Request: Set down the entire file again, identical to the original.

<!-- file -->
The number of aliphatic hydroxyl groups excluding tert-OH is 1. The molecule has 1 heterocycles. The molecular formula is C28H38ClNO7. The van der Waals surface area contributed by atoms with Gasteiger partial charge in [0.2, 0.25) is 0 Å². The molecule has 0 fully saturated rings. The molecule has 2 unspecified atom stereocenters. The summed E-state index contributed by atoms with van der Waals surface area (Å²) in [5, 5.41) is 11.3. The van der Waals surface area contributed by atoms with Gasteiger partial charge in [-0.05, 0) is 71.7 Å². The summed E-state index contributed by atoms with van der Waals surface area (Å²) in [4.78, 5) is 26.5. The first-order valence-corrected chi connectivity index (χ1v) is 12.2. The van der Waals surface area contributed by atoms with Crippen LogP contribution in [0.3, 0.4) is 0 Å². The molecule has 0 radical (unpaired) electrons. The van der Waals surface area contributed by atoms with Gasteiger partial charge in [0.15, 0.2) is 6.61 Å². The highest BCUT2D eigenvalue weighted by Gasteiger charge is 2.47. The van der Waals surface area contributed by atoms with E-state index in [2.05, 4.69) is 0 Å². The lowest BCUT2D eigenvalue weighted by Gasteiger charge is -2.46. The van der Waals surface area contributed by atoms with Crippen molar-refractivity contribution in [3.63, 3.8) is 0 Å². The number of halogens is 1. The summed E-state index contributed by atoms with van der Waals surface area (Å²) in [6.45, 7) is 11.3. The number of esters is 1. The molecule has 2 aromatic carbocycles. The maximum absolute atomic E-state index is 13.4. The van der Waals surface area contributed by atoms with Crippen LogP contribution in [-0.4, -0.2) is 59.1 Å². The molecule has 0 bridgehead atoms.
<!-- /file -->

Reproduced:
The number of aliphatic hydroxyl groups excluding tert-OH is 1. The molecule has 1 heterocycles. The molecular formula is C28H38ClNO7. The van der Waals surface area contributed by atoms with Gasteiger partial charge in [0.2, 0.25) is 0 Å². The molecule has 0 fully saturated rings. The molecule has 2 unspecified atom stereocenters. The summed E-state index contributed by atoms with van der Waals surface area (Å²) in [5, 5.41) is 11.3. The van der Waals surface area contributed by atoms with Gasteiger partial charge in [-0.05, 0) is 71.7 Å². The summed E-state index contributed by atoms with van der Waals surface area (Å²) in [4.78, 5) is 26.5. The first-order valence-corrected chi connectivity index (χ1v) is 12.2. The van der Waals surface area contributed by atoms with Crippen LogP contribution in [0.3, 0.4) is 0 Å². The molecule has 0 radical (unpaired) electrons. The van der Waals surface area contributed by atoms with Gasteiger partial charge in [0.15, 0.2) is 6.61 Å². The highest BCUT2D eigenvalue weighted by Gasteiger charge is 2.47. The van der Waals surface area contributed by atoms with E-state index in [2.05, 4.69) is 0 Å². The lowest BCUT2D eigenvalue weighted by Gasteiger charge is -2.46. The van der Waals surface area contributed by atoms with Crippen molar-refractivity contribution in [3.63, 3.8) is 0 Å². The number of halogens is 1. The summed E-state index contributed by atoms with van der Waals surface area (Å²) in [6.45, 7) is 11.3. The number of esters is 1. The molecule has 2 aromatic carbocycles. The maximum absolute atomic E-state index is 13.4. The van der Waals surface area contributed by atoms with Crippen LogP contribution in [-0.4, -0.2) is 59.1 Å². The molecule has 0 bridgehead atoms.